Israel's Justified Incursion
Israel may yet launch an all-out ground invasion of the Gaza Strip. So far, however, its incursion across the border appears not to be that, but rather a moderate step. And Israel is justified to take it, given Hamas's practice of sending death squads into Israel.
Until now, the battle -- provoked by the killing of Israeli and Palestinian teenagers -- had been fought mainly from the air, with Gazans launching mortars and rockets into Israel and Israelis using aircraft, artillery and gunboats to strike back. Israel's calculus changed after 13 heavily armed Palestinians tried to launch an operation apparently aimed at an Israeli town on the Gaza border. The gunmen were seen emerging from a tunnel near Kibbutz Sufa, then rushing back down just before the Israelis bombed the entrance.
A week earlier, four Hamas fighters attempted to land on the beach in the Israeli city of Ashkelon but were killed by Israeli forces. The prospect that Hamas might succeed at one of these operations pushed Israeli Prime Minister Benjamin Netanyahu to act. Hamas's refusal to accept the conditions of a cease-fire proposed by Egypt gave him the leeway. And so, appropriately, Israel is moving armored forces inside the border. Their mission, according to the government, is limited: to destroy the tunnels that Palestinian militants have dug to infiltrate Israel.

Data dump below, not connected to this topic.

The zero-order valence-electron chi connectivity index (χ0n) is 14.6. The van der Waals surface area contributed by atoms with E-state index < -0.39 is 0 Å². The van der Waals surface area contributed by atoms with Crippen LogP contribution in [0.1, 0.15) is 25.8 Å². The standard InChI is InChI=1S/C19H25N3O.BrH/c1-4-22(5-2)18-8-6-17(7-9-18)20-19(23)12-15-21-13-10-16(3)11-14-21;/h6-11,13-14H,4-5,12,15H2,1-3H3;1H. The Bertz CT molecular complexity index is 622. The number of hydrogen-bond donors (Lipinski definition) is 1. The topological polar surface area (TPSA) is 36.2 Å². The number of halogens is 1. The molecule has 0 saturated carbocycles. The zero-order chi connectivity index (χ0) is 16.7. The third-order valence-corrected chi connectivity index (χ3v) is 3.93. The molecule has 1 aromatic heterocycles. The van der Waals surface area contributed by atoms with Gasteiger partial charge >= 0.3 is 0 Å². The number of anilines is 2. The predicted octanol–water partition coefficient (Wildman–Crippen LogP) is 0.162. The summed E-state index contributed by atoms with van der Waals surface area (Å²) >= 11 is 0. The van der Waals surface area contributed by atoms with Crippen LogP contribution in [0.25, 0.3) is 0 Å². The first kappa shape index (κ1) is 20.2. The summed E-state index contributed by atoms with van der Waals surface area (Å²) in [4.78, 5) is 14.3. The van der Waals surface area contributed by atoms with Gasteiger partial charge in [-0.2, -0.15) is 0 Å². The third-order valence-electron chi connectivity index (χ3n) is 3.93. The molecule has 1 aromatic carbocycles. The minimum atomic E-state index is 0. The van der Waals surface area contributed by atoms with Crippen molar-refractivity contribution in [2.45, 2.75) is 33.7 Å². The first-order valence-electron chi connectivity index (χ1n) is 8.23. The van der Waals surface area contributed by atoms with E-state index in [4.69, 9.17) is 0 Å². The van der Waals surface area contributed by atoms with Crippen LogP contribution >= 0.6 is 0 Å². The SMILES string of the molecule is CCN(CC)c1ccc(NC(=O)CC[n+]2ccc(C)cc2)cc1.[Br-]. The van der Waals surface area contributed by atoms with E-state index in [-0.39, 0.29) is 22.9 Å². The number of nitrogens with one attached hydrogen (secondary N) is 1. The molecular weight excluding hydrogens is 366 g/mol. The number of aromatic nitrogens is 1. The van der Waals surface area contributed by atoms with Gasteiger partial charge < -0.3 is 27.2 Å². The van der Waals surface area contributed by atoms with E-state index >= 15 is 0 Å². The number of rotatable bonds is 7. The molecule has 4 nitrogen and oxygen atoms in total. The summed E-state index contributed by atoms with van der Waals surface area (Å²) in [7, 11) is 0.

This mission is not as dangerous as one aimed at finding and destroying the Hamas rockets and launchers that the air campaign cannot reach. Such a broader campaign would require Israeli forces to enter Gaza City and other populated areas, and casualties would almost surely multiply. The border areas are lightly populated.
There's little doubt that Hamas will try its utmost to harass the Israelis -- with sniper fire, improvised explosive devices and suicide bombings. With only one Israeli dead despite the militants' launching more than 1,000 rockets from Gaza, they are desperate for at least a symbolic victory in this battle before they consent to a cease-fire. The Israelis can be expected to take every precaution to deny them one.
--Editors: Lisa Beyer, Mary Duenwald.
To contact the editor on this story:
David Shipley at email@example.com